If you attend the Yuma Hamfest this weekend, you will get a sneak peak at this radio. We will have them available for sale. Hope to see you there at the Hendricks QRP Kits booth. 72, Doug
Steve posted these photos on Facebook earlier today:
Looks like another fantastic offering from Doug Hendricks and Steve Weber. We are so fortunate to have gentlemen like these continuing to supply us QRPers with fine fare.
Post – Part II – ARRL DX Contest (CW) coming up this weekend
This coming weekend is the ARRL DX Contest. For you contesters, this one is the “Big GranDaddy” of them all. I am willing to lay down some heard earned cash that ALL the “Non-WARC” bands will be active this weekend, abuzz with all kinds of signals from all over the world.
So, what’s a non-contester to do? Well, you can go to the WARC bands (i.e 30, 17, 12 Meters) and rag chew to your heart’s content. You can go up to the phone portions of the band and give SSB QRP a whirl. You can stay off the radio altogether – take in a play, read a good book (I have several suggestions, if you’re so inclined), go to a movie, a museum, go visit your wife’s family, shovel snow, paint the bathroom, clean out the attic or garage, etc, etc, etc.
Or …… you can get creative.
Use the chance to begin, work on, or finish DXCC (QRP or not, that’s up to you). This contest has such an easy exchange, it’s ridiculous! W/VE stations – signal report and state or province. DX Stations – signal report and power. No name, rank or serial number – how easy can it be?
If you’re brand new to DXCC but are not into contesting, you can still easily (and I mean easily) walk away with a quarter or more of your DXCC award achieved within a single weekend. If you’re really dedicated and conditions are good, it’s NOT unheard of to actually accomplish DXCC (even QRP DXCC) in a single weekend. Just listen around and cherry pick the stations that are in the countries that you need. This is also a good opportunity to hunt for Alaska and Hawaii if you need those two for WAS.
For QRPers, a contest like this can be like Manna from Heaven. There are a ton of “Big Gun” stations on the air from all over the globe, with monstrous Yagis on top of stratospheric towers, just waiting to pick your QRP signal out of the aether. This is truly one of the two or three great QRP DXCC opportunites that presents itself throughout the year.
Is DXCC a “been there, done that” thing for you? Not interested in working towards DXCC Honor Roll? There’s still a bunch of exciting opportunities out there for you.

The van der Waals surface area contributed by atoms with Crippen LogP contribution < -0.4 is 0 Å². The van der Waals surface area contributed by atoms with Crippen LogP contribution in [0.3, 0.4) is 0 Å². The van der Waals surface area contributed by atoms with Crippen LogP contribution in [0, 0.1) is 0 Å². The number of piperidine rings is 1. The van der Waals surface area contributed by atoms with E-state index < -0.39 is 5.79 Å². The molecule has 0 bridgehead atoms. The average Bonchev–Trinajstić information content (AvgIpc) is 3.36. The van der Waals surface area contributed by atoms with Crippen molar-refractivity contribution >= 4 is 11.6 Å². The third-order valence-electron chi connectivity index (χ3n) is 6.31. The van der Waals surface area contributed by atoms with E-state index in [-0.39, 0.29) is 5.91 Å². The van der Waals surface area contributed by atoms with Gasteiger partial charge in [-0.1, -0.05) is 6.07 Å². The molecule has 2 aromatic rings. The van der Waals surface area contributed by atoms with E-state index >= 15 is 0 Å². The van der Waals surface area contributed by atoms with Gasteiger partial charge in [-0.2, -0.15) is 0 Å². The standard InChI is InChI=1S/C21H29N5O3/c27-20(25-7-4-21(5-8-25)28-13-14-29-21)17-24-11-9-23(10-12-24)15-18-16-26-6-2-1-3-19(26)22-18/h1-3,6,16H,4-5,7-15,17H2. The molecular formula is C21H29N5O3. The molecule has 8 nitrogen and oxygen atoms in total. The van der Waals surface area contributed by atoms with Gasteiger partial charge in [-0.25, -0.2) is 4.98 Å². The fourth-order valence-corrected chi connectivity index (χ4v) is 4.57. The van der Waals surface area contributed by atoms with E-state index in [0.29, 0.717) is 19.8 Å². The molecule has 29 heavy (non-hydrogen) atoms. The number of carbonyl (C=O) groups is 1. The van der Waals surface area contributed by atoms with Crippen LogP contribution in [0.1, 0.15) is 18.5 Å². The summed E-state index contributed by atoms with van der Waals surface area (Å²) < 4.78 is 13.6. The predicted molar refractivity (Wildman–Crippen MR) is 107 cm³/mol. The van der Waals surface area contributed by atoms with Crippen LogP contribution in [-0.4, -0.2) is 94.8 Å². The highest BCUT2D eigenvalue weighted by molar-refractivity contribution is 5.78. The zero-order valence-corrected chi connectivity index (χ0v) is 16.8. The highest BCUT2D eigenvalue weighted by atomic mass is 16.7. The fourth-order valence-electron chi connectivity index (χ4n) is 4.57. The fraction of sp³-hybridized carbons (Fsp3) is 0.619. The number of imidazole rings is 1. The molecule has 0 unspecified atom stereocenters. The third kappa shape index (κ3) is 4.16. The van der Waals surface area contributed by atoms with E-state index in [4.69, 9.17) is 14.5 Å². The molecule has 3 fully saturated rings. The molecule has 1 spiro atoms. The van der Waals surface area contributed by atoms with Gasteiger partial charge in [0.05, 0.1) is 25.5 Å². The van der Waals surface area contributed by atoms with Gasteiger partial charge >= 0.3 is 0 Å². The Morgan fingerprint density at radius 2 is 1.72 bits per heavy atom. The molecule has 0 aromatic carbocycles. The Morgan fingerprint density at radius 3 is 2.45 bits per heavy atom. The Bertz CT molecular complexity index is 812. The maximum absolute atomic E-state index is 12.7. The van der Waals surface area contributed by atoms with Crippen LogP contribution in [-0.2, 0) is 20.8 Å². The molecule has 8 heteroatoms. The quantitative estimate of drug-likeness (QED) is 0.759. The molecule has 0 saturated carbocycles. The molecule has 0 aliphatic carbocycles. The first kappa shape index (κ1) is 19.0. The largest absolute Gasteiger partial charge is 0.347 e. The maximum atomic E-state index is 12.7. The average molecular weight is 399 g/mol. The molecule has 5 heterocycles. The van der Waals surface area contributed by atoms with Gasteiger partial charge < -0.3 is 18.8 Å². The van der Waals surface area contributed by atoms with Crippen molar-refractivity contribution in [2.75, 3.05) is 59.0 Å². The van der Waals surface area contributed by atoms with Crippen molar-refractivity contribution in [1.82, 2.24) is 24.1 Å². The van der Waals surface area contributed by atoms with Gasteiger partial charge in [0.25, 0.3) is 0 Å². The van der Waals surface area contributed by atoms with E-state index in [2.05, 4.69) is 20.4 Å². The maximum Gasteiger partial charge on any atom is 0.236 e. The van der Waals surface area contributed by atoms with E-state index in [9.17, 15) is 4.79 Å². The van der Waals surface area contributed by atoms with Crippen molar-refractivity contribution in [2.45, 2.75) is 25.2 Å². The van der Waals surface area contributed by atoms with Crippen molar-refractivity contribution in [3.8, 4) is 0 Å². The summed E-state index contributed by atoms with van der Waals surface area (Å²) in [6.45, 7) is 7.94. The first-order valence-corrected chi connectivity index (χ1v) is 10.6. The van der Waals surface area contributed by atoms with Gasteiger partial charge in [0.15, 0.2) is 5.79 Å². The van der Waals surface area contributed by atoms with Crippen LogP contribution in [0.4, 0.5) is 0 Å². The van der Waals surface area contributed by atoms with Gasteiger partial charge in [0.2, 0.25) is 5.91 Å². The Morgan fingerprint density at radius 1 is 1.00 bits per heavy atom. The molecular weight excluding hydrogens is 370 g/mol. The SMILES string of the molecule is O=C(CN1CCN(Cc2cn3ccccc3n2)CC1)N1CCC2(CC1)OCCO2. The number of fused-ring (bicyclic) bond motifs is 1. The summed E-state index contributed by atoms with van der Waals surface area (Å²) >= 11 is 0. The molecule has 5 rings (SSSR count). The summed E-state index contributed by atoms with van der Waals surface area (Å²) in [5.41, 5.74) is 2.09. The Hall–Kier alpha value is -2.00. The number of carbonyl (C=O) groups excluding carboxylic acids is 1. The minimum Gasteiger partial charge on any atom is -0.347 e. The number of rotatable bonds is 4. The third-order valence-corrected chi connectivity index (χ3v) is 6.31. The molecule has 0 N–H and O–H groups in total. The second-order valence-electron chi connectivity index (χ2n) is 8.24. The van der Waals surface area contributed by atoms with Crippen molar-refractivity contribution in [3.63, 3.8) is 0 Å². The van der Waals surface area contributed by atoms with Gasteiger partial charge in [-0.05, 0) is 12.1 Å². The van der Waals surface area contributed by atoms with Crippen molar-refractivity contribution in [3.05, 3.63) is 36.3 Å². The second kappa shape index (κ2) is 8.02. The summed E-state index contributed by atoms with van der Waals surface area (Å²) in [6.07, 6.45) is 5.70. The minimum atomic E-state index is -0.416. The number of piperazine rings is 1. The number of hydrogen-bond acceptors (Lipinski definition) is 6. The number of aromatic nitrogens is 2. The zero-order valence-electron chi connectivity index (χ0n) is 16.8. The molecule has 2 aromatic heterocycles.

Turn down your power even lower – see how far you can work on 1 Watt or less. This is a great way to earn a cool looking “Miles Per Watt” certificate for your shack. I did something similar a couple years ago, I turned down my power from 5 Watts to 2 Watts and I was amazed that it didn’t seem to have made much of a difference at all. I was working foreign countries left and right, as easily with 2 Watts as I had been with 5 Watts. I’ll bet you’ll be amazed at how much you’ll be able to snare by even going QRPp, in the milliWatt neighborhood. Personally, I’m playing around with the idea of seeing how many countries I can work using 900 mW.
Or, you can use the contest as a vehicle towards earning other, neat looking certificates to wall paper your shack. Here are some good Websites with links to all kinds of good information about earning DX operating awards.
DX Awards in general
If your CW speed isn’t the greatest, don’t get discouraged. I am going to tell you right here and now, the CW sent for roughly the first 12 hours or so of the contest will probably make your head swim. Speeds approaching 40 WPM are not rare at all. Can you say, “buzz saw”? Towards Saturday evening and all day Sunday, CW speeds will approach what the rest of us mere mortals can handle. The latter part of Sunday is THE best time for QRPers. Point hungry super contest stations will be more likely to listen for weak signals that they might have otherwise ignored or glossed over. This is a good time for QRPers.
Finally, if you get on the air and you’re totally blown away by the ARRL DX Contest; but still want to give QRP contesting a try, you’re still in luck. After the big contest is over on Sunday, the Flying Pigs February Run for the Bacon is this Sunday night. This is a small and friendly two hour QRP sprint that is a very fun event. Comparing it to the ARRL DX Contest, it as far as the East is from the West. But it is a blast and all are welcome – and most, if not all QRPers will be more than happy to QRS for you, if needed.
Above all – have fun!
72 de Larry W2LJ
QRP – When you care to send the very least!